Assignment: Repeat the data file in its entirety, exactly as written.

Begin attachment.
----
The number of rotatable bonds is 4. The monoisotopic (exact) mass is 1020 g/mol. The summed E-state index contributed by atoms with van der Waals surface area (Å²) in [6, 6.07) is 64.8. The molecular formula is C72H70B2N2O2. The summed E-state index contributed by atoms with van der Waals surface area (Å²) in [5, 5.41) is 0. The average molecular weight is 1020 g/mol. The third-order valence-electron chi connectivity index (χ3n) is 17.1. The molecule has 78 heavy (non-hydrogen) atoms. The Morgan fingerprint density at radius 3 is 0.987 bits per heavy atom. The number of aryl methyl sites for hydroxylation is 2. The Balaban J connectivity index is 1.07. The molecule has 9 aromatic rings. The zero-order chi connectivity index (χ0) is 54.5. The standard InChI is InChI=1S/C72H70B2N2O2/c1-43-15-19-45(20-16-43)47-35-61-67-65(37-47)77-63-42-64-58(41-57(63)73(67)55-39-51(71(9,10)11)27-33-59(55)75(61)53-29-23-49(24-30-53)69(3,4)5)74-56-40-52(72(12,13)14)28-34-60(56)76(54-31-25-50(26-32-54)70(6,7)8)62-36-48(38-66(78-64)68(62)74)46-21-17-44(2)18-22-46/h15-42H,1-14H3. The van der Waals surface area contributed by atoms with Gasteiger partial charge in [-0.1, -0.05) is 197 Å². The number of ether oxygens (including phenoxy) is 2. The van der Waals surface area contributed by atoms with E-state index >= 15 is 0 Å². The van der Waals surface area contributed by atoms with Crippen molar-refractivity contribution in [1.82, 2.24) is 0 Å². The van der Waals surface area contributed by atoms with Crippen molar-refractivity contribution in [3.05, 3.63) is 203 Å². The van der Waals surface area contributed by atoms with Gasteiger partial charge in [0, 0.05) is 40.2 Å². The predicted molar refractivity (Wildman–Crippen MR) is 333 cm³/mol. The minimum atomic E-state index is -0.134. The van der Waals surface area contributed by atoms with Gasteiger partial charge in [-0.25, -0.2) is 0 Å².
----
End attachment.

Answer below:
The number of rotatable bonds is 4. The monoisotopic (exact) mass is 1020 g/mol. The summed E-state index contributed by atoms with van der Waals surface area (Å²) in [6, 6.07) is 64.8. The molecular formula is C72H70B2N2O2. The summed E-state index contributed by atoms with van der Waals surface area (Å²) in [5, 5.41) is 0. The average molecular weight is 1020 g/mol. The third-order valence-electron chi connectivity index (χ3n) is 17.1. The molecule has 78 heavy (non-hydrogen) atoms. The Morgan fingerprint density at radius 3 is 0.987 bits per heavy atom. The number of aryl methyl sites for hydroxylation is 2. The Balaban J connectivity index is 1.07. The molecule has 9 aromatic rings. The zero-order chi connectivity index (χ0) is 54.5. The standard InChI is InChI=1S/C72H70B2N2O2/c1-43-15-19-45(20-16-43)47-35-61-67-65(37-47)77-63-42-64-58(41-57(63)73(67)55-39-51(71(9,10)11)27-33-59(55)75(61)53-29-23-49(24-30-53)69(3,4)5)74-56-40-52(72(12,13)14)28-34-60(56)76(54-31-25-50(26-32-54)70(6,7)8)62-36-48(38-66(78-64)68(62)74)46-21-17-44(2)18-22-46/h15-42H,1-14H3. The van der Waals surface area contributed by atoms with Gasteiger partial charge in [-0.1, -0.05) is 197 Å². The number of ether oxygens (including phenoxy) is 2. The van der Waals surface area contributed by atoms with E-state index >= 15 is 0 Å². The van der Waals surface area contributed by atoms with Crippen molar-refractivity contribution in [1.82, 2.24) is 0 Å². The van der Waals surface area contributed by atoms with Crippen molar-refractivity contribution in [3.05, 3.63) is 203 Å². The van der Waals surface area contributed by atoms with Gasteiger partial charge in [0, 0.05) is 40.2 Å². The predicted molar refractivity (Wildman–Crippen MR) is 333 cm³/mol. The minimum atomic E-state index is -0.134. The van der Waals surface area contributed by atoms with Gasteiger partial charge in [-0.25, -0.2) is 0 Å².